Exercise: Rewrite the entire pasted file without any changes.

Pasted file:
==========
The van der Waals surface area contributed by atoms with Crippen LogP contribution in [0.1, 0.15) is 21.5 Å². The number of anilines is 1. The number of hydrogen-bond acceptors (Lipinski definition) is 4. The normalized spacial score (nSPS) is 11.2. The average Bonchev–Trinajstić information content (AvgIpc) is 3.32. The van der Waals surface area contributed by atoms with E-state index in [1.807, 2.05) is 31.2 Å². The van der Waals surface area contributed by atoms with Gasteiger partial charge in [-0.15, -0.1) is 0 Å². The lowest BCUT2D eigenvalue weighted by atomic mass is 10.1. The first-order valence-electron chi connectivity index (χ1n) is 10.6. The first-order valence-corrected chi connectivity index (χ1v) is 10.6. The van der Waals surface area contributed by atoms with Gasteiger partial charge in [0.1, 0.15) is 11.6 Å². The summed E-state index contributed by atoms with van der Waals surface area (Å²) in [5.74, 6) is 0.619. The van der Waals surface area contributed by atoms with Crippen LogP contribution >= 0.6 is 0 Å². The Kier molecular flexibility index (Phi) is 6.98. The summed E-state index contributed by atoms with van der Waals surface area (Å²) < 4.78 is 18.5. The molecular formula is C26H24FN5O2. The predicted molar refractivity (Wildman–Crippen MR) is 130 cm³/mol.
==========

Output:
The van der Waals surface area contributed by atoms with Crippen LogP contribution in [0.1, 0.15) is 21.5 Å². The number of anilines is 1. The number of hydrogen-bond acceptors (Lipinski definition) is 4. The normalized spacial score (nSPS) is 11.2. The average Bonchev–Trinajstić information content (AvgIpc) is 3.32. The van der Waals surface area contributed by atoms with E-state index in [1.807, 2.05) is 31.2 Å². The van der Waals surface area contributed by atoms with Gasteiger partial charge in [-0.15, -0.1) is 0 Å². The lowest BCUT2D eigenvalue weighted by atomic mass is 10.1. The first-order valence-electron chi connectivity index (χ1n) is 10.6. The first-order valence-corrected chi connectivity index (χ1v) is 10.6. The van der Waals surface area contributed by atoms with Gasteiger partial charge in [0.1, 0.15) is 11.6 Å². The summed E-state index contributed by atoms with van der Waals surface area (Å²) in [5.74, 6) is 0.619. The van der Waals surface area contributed by atoms with Crippen LogP contribution >= 0.6 is 0 Å². The Kier molecular flexibility index (Phi) is 6.98. The summed E-state index contributed by atoms with van der Waals surface area (Å²) < 4.78 is 18.5. The molecular formula is C26H24FN5O2. The predicted molar refractivity (Wildman–Crippen MR) is 130 cm³/mol.